“I get them first and love on them until they can love themselves,” she said. “I get women with abuse stories, and I’m able to sit down with them and cry with them and tell them I got through it, and they’ll get through it, too.

“I asked God to save me, restore me ... and I have that restoration today.”

With God all things are possible

At the center of the Emmaus House ministry is God and a lived encounter with his love and mercy. That’s why Executive Director Donna Clarke (see related story on page 16), like Emmaus House founder Sister Marietta Fritz, doesn’t accept any government funding. Instead, they rely on the generosity of the community.

A few years back, Sheriff Federspiel, who is also a musician, was asked to participate in Emmaus House’s annual fundraiser at First Presbyterian Church in Saginaw. He wanted to make sure they really wanted him— after all, many of the women at Emmaus House had come through the jail.

When he was sure they wanted him, he agreed to play piano as guests of Emmaus House sang a few songs during the event, which brought in a few thousand dollars.

"Through my interactions with the Emmaus House, my perception of those who were addicts and formerly incarcerated has changed dramatically,” Bill said. “The ladies of Emmaus House are brutally honest about their experiences. They express their situations, no matter how unpleasant, in a clear and accurate way, without attempting to disguise that unpleasantness. It is this honesty, the baring of their souls, that has touched my heart."

Through his involvement, Bill learned that the ministry’s foundation is built on God and that the program works.

“Women are not reoffending,” Donna said. “Our women are cleaning up their lives and becoming productive members of society.”

Despite their success, however, Emmaus House was tested in 2020 and 2021, as donations dropped dramatically. They remained convicted that they would do nothing to sacrifice their ability to keep God at the center of their ministry and they continued to trust in the Lord’s providence.

When Bill found out the ministry was struggling, he wanted to help … in a big way.

"As a child living in a home with domestic violence and alcoholism, many Saginaw police officers during the 1970s were called to our residence on Maplewood Street during great times of need,” Bill said. “I found comfort in that act of public service and I hope that I am able to convey that same compassion to the ladies of the Emmaus House as they, too, deal with fear, anxiety, embarrassment and loss."

The idea of a concert came to mind and through a series of events Bill attributes to divine intervention, he found himself on the phone with a member of the Kenny Rogers Band who called him from Nashville, Tenn.

Bill pitched the idea of a Kenny Rogers Tribute Concert as a fundraiser for Emmaus House; the sheriff himself would perform as Kenny Rogers. To his amazement, the band loved the idea and agreed to travel to Michigan to perform with him.

In almost no time at all, Bill found sponsors to help. Dick Garber, Garber Management Group, Jolt Credit Union and Team One Credit Union all stepped forward to cover the cost of bringing in the band.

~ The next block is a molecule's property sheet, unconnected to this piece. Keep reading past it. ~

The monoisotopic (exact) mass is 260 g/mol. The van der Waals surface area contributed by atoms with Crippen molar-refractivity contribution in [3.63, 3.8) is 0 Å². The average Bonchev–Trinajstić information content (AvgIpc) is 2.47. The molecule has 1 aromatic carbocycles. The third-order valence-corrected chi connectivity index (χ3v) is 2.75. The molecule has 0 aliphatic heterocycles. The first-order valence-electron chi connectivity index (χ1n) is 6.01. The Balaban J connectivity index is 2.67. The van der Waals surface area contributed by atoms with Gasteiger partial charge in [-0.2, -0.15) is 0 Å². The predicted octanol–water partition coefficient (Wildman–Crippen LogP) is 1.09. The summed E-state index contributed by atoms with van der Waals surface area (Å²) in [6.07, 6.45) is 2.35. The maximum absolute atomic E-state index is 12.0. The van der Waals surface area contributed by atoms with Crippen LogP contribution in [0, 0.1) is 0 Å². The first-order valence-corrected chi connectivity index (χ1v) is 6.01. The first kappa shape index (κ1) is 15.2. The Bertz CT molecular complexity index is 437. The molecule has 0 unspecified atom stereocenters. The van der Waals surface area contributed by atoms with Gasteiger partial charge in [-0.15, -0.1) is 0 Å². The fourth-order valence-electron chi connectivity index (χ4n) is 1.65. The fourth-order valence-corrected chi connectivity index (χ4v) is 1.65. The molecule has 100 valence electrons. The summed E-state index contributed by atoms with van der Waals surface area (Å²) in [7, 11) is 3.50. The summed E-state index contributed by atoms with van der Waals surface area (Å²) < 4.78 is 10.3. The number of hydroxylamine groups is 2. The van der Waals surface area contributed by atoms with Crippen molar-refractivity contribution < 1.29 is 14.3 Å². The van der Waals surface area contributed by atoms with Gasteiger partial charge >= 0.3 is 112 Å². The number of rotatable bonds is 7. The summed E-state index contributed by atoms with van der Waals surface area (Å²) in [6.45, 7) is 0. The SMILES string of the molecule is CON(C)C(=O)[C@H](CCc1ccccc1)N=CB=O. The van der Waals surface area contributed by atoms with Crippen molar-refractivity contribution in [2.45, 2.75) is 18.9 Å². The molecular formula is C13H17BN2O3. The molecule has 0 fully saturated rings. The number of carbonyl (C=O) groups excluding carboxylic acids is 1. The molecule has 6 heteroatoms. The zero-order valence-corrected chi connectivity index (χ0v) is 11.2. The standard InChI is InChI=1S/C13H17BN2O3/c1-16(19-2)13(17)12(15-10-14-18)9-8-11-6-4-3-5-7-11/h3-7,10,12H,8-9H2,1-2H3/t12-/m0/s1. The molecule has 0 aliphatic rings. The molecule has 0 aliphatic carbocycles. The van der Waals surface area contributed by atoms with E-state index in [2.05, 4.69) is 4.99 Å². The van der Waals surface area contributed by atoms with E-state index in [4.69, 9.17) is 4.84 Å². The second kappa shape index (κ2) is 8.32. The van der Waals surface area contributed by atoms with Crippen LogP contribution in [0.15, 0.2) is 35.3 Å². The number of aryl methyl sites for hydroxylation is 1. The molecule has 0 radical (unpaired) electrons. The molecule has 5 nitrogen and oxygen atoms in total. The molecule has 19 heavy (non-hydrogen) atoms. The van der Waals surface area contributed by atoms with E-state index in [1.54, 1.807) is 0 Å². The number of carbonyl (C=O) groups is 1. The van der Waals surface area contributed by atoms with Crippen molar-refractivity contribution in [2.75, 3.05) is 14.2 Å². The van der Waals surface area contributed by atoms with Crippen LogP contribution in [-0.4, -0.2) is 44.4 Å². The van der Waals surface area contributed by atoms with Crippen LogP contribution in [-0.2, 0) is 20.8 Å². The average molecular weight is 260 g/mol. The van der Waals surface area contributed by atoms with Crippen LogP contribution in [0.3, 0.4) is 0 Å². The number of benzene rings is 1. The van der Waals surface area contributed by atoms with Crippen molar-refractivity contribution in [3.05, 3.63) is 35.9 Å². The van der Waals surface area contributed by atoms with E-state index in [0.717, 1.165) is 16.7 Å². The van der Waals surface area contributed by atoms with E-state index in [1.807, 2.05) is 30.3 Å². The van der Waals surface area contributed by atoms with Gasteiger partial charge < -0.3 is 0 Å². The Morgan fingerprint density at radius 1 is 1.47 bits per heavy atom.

Just weeks later, Bill and the Kenny Rogers Band were performing for packed houses during two performances at Bronner Performing Arts Center in Frankenmuth.

“It was spectacular,” Bill said. “It was the good Lord; it wasn’t me. People say, ‘How did you get the Kenny Rogers Band?’ and I say, ‘I didn’t. [God] did, because the Emmaus House needed it.’”

In the end, the fundraiser brought in almost $27,000, or approximately 10 percent of Emmaus House’s annual budget in 2021. A second Kenny Rogers Tribute Concert in 2022 raised another $27,000.

"The sheriff has been our angel,” Donna said. “Times are tough right now. Our economy is not good and, when that happens, people don’t donate as much. He’s really come in and saved us financially.”

The Emmaus House ministry has had an incredible impact on Bill, as well. In many ways, it has brought him full circle. At four years old, he heard the call to be a police officer, equating the badge with having a safe place to sleep at night. Years later, having followed through on that call, he is helping to provide that same safety and security to others, including those who have spent time in jail.

"My involvement with Emmaus House has changed me as a person,” Bill said. “It has strengthened my faith by opening my heart to the women in this program. It has shown me that the mercy and grace of our Lord Jesus Christ is revealed through the lives of these ladies, and it has also brought me closer to our Lady, Queen of Heaven, the Blessed Virgin Mary. My Irish grandmother, Margaret "Mick" Taylor-Maziarz prayed the Rosary daily and it brought her tremendous peace.  So, too, my mother prayed the Rosary daily for strength and peace.  My cousin, the late Father William Taylor, was also an inspiration to me in my formative years.  To this day, I keep my rosary in my front pocket to remind me of the power of prayer and the great love and mercy of God our Father, our Lord Jesus Christ, and the outpouring of grace through the Holy Spirit.”

The Diocese of Saginaw provides annual financial support to Emmaus House through charitable grants distributed by the Bishop's Charity Board. To learn more about Emmaus House, visit